Astronomy Software
by Brittney Abril.
December 2008

This section is about several sites that either are or advertise the different types of computer astronomy software available. Some sites are free astronomy software that you can use any time. Others are about software that you can purchase and use at home on your computer.

1) Google Sky;; by Google
December 2, 2008

Google sky is a new astronomy software program that displays a picture of the nights sky. It can show you anything you would like to see in the night sky. Along the bottom of the site it has several different categories that you can click on and see what exactly you are look for. It can show you the solar system, constellations, Hubble showcase, backyard astronomy, Chandra x-ray showcase, Galex Ultraviolet Showcase, Spitzer infrared Showcase, and Earth and Sky Podcasts. As you go to each of these categories not only does it show you where it is, they give you a brief history on the different subjects in each category. It even has zoom capabilities. Although you can't zoom too far in. To understand this page you have to have a little bit of knowledge about the stars and our universe, but not much. This site is really great for high school or college students who are currently in Astronomy or just anyone who enjoys astronomy or looking up at the night sky. Honestly, this site has a lot of useful information that would be helpful for anyone doing an astronomy project.

2) Stellarium; ; by Source Forge
December 2, 2008

Stellarium is a software that gives you a look at what the stars look like with the naked eye, a telescope, or binoculars. It has many more features than the google sky, but this is a little more animated rather than realistic. This site introduces the stellarium software because it's not the actual software, but it does have links to where you can automatically download the software to your computer. This is great for junior high, high school and college students. As far as I can tell it's a pretty educational website and is even being updated as we speak.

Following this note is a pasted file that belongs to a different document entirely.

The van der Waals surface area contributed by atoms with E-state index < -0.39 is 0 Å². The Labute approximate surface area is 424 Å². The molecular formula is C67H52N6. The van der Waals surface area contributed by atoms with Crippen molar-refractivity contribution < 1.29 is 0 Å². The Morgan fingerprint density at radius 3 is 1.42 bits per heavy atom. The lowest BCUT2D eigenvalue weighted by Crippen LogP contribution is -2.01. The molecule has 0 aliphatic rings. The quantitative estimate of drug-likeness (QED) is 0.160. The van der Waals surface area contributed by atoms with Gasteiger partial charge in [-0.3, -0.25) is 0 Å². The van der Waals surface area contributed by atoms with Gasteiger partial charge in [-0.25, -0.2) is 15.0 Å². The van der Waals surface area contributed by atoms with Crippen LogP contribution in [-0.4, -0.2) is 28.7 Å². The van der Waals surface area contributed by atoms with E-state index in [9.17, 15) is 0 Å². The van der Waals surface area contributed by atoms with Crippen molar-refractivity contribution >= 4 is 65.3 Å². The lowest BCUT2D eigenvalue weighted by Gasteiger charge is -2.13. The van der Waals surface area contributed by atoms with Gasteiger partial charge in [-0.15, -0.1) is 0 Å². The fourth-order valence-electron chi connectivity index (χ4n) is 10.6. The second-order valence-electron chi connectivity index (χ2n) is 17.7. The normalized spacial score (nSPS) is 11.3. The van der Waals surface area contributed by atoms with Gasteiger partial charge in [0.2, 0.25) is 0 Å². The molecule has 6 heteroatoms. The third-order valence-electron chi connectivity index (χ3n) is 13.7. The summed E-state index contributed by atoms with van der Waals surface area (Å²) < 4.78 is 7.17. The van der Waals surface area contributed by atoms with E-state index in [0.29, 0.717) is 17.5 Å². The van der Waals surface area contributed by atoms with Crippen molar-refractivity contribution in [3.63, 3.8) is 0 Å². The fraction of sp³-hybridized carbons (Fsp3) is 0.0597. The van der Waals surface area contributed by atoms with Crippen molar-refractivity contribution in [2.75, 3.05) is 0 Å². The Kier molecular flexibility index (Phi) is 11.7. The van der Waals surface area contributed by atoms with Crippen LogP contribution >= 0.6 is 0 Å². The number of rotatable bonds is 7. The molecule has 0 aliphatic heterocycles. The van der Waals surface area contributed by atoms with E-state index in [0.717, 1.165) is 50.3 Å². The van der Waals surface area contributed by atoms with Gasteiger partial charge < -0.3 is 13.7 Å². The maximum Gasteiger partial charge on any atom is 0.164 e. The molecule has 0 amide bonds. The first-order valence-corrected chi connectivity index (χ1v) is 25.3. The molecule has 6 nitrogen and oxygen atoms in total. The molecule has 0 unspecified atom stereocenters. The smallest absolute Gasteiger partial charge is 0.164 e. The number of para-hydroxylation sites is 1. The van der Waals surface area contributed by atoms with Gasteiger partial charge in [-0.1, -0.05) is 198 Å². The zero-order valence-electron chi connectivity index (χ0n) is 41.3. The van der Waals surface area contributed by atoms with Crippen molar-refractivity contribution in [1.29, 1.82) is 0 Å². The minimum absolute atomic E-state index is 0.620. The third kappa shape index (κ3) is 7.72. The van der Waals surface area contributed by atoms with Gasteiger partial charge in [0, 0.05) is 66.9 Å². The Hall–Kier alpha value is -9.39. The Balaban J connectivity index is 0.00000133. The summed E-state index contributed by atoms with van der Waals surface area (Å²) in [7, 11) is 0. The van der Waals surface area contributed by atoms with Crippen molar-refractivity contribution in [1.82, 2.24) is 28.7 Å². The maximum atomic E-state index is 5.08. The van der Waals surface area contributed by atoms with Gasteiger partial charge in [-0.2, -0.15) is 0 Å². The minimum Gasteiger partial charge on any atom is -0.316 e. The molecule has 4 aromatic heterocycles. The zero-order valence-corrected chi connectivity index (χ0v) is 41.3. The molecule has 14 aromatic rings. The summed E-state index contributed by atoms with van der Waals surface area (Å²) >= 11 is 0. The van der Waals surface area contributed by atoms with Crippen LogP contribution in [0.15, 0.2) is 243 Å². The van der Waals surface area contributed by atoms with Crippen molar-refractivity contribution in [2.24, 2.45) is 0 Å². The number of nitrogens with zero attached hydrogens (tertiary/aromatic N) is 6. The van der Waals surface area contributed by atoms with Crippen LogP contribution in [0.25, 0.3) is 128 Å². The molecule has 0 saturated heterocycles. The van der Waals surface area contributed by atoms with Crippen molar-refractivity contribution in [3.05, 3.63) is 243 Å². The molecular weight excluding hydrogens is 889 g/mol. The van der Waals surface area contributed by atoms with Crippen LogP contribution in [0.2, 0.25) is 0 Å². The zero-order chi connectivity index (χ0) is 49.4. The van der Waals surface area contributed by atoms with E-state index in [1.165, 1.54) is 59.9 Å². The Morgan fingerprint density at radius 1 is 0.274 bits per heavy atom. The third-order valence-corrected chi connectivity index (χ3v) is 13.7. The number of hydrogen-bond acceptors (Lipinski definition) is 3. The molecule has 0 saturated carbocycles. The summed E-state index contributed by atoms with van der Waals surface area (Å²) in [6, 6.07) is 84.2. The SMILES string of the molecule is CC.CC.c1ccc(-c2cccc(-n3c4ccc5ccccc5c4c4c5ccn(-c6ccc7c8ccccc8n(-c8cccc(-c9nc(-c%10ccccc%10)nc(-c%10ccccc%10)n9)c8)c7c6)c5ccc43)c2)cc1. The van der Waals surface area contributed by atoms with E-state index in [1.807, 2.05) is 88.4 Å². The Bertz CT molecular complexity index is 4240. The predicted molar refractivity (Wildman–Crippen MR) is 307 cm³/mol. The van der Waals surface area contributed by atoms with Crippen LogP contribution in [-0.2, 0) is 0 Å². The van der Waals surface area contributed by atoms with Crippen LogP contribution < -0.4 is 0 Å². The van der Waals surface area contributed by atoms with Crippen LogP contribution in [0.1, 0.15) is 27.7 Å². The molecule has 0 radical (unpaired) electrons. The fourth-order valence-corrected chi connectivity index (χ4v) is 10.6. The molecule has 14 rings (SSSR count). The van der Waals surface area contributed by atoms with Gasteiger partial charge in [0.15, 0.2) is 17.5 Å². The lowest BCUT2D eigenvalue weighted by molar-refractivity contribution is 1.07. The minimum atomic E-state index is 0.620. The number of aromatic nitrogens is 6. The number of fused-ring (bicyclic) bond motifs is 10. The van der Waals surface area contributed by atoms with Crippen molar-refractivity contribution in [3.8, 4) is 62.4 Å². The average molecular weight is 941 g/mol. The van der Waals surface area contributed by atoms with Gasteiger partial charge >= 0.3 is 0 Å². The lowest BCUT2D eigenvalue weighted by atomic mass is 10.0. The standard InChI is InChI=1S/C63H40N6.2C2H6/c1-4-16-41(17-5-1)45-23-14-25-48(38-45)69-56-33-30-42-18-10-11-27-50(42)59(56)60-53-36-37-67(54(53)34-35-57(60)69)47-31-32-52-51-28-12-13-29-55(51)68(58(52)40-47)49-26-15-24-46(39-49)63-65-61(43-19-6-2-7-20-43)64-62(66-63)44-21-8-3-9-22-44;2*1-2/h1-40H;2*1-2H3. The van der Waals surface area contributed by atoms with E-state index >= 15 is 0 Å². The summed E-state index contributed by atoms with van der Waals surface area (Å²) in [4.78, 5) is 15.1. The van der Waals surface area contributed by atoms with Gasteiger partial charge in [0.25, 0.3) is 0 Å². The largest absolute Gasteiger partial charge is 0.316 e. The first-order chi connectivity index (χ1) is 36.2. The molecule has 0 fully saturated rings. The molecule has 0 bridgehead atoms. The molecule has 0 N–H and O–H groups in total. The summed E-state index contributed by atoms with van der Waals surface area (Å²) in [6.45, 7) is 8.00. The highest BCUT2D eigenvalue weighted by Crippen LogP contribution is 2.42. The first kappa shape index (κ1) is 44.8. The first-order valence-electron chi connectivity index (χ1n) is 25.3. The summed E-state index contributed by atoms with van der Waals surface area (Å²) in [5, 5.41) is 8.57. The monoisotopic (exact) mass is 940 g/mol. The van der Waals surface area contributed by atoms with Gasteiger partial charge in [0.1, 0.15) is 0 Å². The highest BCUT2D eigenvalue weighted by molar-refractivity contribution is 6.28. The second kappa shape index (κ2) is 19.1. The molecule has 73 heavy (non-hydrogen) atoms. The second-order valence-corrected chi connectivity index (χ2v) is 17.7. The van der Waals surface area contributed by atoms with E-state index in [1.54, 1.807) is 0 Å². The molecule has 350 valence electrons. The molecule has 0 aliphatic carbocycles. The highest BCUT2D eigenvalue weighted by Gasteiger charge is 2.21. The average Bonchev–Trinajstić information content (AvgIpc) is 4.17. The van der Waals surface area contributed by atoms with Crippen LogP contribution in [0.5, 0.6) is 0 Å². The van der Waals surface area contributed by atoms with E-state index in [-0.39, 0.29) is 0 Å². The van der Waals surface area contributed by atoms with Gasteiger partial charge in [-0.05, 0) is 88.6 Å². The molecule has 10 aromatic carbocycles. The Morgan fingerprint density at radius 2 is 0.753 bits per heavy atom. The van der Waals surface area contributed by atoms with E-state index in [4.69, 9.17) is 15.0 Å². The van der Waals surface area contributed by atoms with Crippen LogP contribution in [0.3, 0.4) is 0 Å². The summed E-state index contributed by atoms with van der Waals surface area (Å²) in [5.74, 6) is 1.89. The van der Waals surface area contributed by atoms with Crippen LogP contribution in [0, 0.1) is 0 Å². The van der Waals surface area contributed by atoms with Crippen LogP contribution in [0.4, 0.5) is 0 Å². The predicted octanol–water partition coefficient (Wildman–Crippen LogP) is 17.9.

3) Deep Sky; ; by Deep Sky
December 2, 2008

Deep sky not only has information on their available software, but videos that teach you how you can find stars and objects in the night sky using a telescope. Along with all of this, they even have many reviews from people who have used these before. It has everything you need for observing the sky. Although to actually use any of it you have to order and pay for it. This software would appeal the most to astronomers, teachers and possibly college students. This program holds a lot of information so younger kids may not understand it so well.

4) Plaetarium software; ; by Bill Arnett
Decemeber 2, 2008

Planetarium software is just a long list of all different kinds of software. Although all it tells you is the title, the price, what kind of software, whether or not it's a demo, and who published it. There are no pictures or any further description. I don't like this site because the page is bland and boring and it gives you no insight as to whether any of the software is good or not. For the prices they are asking I would hope that they were great programs. This site looks like it's intended for someone who knows their astronomy software very well. You would need alot of astronomy knowledge in order to look at this page for software because otherwise you may just think it's nothing that pertains to you.

5) Astronomy Software Servers; ; by Astro Web
December 2, 2008
Astronomy Software Servers is a boring black and white page with no pictures or color at all. Although, they do give you a brief discription of many, many different types of software, but not too much detail. This site would be best for any astronomer or astronomy teacher because they may be the only people who could understand the brief descriptions of the software.

6) Celestia; ; by Celestia Development team
December 8, 2008

Celestia is a 3D simulation of our nights sky. They have 3 different download versions that you can choose from depending on what works for your computer. It even has a forum where you can clerify any confusion you may have about the software. You may need a little astronomy background in order to understand it and be able to use it although i think any high school or college could easily figure it out. Also, I think this site appeals to any astronomy teacher or astronomer themselves.